Google Says Goodbye to Third-Party Cookies
By 2022, Google will have phased out its use of third-party cookies – here’s what you need to know!
Companies have been using cookies for years; to track their website visitors (on their own website and elsewhere), to improve user experience and to target their ads to the most appropriate audiences.
However, in a bid to prioritise consumer privacy, Google Chrome recently announced that not only are they phasing out the web browser’s support of third-party cookies by 2022 but that they do not plan to supply “alternate identifiers to track individuals”.
Here’s what you need to know…
Why has this come about?
Tracking and ad targeting has become more visible, and frustrating, to consumers in recent years. The most notable example is having ads for a product you previously looked at appear on an entirely different website. In turn, more consumers are choosing to use ad blockers, which has led browser developers to find ways to encourage the industry to think more about the consumer and to provide greater transparency.
Google isn’t banning all cookies.
First-party cookies which track users on a company’s own site are not being banned; in fact, Google consider them “vital” to improving customer experience. Remembering login details, keeping items in your online basket and retaining user preferences are all part of the service that first-party cookies provide. For the companies, they allow the collation of basic analytics, such as how long a person spent on your website and what they did while they were there.
What will replace third-party cookies?
The answer is… no-one knows!
This is, however, an opportunity for brands to develop their customer relationships and offer a more transparent and user-friendly way of advertising and collecting data.
In a statement, Google discussed two potential avenues that they have been considering. The first, Google’s Privacy Sandbox, involves cookies being replaced by 5 application programming interfaces. This would allow advertisers to receive aggregated data about conversion rates, for example.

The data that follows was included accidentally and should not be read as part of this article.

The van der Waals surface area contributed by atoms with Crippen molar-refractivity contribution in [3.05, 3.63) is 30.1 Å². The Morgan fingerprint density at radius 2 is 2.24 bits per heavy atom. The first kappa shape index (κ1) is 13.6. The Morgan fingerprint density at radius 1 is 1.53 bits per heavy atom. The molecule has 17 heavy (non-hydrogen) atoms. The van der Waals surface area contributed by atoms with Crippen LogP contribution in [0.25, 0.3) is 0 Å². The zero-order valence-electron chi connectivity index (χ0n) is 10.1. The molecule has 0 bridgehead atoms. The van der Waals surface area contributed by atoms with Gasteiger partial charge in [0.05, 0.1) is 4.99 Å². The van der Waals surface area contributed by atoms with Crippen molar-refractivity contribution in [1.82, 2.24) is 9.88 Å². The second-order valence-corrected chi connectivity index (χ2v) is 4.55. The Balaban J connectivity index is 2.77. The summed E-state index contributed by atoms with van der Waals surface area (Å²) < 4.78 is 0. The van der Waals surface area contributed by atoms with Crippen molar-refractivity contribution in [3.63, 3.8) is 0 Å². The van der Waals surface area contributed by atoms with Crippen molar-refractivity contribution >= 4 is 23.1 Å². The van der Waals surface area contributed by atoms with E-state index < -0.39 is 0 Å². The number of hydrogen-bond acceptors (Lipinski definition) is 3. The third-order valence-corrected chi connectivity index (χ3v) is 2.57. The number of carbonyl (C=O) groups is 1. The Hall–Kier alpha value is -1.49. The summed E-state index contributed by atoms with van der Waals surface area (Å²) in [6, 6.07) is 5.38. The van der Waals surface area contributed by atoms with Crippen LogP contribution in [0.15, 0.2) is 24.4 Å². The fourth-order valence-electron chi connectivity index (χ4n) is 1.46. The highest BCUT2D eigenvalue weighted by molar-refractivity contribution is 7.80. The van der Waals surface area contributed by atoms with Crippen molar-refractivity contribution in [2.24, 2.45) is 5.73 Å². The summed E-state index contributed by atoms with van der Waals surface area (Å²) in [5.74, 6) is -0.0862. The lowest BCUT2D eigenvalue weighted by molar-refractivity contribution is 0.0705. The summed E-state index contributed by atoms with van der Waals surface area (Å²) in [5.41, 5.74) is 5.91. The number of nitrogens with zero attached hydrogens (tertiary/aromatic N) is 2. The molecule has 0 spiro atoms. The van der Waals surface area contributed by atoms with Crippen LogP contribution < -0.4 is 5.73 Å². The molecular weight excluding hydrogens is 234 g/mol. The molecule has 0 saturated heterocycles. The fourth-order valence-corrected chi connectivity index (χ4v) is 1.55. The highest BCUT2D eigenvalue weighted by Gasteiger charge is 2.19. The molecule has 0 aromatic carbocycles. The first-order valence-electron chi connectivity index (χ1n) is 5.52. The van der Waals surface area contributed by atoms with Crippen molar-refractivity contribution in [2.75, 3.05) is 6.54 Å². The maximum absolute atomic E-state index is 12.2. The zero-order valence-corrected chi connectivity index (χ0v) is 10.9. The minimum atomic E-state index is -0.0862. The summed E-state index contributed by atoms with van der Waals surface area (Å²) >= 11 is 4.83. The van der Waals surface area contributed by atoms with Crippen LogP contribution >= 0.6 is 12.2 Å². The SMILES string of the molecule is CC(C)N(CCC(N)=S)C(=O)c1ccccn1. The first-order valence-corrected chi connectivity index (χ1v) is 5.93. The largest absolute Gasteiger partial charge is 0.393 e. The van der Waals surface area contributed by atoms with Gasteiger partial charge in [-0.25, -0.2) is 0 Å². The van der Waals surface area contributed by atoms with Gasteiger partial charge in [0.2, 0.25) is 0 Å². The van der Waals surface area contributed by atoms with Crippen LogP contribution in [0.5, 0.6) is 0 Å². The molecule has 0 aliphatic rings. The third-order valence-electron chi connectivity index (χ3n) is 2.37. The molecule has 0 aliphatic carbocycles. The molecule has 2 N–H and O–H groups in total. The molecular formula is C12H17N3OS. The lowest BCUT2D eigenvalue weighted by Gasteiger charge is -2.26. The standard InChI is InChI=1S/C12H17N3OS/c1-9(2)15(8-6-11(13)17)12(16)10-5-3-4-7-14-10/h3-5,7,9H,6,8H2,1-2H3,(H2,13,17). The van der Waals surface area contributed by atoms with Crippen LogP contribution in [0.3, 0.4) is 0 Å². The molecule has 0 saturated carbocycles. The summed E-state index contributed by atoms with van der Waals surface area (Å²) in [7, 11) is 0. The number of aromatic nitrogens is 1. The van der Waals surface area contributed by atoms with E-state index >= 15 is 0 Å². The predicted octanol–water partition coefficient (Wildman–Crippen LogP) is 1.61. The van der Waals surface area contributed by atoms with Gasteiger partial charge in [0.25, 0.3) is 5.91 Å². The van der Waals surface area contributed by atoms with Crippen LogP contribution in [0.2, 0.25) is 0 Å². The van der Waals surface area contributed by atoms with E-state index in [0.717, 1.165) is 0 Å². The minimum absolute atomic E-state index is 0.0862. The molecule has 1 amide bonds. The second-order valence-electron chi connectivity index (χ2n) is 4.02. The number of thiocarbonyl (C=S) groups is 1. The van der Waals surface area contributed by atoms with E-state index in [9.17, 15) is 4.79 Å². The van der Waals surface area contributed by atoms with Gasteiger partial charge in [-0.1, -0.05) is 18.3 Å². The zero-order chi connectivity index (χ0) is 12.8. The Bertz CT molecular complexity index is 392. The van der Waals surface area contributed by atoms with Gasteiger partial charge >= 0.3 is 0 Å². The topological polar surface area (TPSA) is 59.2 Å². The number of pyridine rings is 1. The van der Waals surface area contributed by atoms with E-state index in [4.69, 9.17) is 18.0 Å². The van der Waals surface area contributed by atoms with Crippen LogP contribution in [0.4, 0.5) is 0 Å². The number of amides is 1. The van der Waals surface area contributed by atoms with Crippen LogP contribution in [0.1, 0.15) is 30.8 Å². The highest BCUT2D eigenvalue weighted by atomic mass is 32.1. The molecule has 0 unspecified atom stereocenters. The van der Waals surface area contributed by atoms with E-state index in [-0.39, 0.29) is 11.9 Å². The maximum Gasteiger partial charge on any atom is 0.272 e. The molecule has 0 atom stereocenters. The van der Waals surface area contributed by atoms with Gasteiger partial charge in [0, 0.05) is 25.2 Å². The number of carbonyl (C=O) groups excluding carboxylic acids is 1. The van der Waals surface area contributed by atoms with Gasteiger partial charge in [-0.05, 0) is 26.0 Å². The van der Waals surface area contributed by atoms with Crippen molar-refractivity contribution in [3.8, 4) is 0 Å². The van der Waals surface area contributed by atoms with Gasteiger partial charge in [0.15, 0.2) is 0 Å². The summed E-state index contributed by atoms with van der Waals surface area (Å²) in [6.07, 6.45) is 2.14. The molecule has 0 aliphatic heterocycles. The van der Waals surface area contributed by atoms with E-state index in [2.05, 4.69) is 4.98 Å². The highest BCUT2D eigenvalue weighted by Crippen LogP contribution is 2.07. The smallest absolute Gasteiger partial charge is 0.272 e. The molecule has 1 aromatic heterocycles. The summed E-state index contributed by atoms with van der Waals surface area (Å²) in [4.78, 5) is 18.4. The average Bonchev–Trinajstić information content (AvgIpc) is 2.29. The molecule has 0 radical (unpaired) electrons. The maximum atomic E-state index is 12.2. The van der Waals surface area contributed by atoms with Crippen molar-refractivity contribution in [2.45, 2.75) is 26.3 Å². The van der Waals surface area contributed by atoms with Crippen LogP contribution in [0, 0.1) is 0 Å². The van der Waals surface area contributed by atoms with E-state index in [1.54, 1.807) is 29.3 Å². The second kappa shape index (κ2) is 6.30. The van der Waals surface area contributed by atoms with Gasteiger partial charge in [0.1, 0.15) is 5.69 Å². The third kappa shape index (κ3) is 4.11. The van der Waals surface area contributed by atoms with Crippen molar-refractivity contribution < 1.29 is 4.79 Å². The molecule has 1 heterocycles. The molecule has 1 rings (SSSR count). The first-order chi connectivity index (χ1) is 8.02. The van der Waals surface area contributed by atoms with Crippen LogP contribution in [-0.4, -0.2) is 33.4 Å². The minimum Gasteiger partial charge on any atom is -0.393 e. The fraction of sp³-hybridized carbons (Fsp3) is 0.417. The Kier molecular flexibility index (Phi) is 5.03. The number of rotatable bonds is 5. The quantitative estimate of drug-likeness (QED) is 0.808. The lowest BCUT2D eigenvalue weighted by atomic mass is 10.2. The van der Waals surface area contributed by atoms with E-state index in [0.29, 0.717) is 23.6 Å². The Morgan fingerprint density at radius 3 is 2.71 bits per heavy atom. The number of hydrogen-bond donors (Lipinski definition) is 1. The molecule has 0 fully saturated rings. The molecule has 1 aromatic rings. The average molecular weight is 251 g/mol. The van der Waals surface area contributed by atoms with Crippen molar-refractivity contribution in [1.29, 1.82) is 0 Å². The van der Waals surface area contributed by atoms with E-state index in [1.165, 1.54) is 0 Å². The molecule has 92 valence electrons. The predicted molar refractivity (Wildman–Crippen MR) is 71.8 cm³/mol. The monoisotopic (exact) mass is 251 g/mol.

The second option involves Federated Learning of Cohorts (FLoc), which would group consumers with similar interests together for ad targeting. Google believes this could prove to be an effective replacement for third-party cookies.
What are the downfalls?
Though many marketers saw this coming, given the EU’s crackdown on data privacy issues in October 2019, some are concerned by Google’s reasoning behind the move and what it will mean for competition.
While it is supposed to be beneficial to consumers, any platforms and ad software that rely upon the use of third-party cookies for revenue are likely to be hit hard. Without viable alternatives currently available, it risks upsetting much of the infrastructure of today’s internet. Some even argue that it seems as thought Google are looking to further monopolise the ad market, by forcing advertisers to adopt Chrome’s first-party cookies.
What happens next?
Since the usefulness of third-party cookies had already been weakened by Safari and Firefox’s ad blocking, this move to find something better was almost certain to occur. While alternative solutions are being dreamt up, advertisers and marketers will probably begin to rely more heavily on data from first-party cookies and may even return to some older advertising strategies.
You can read Google’s latest statement here.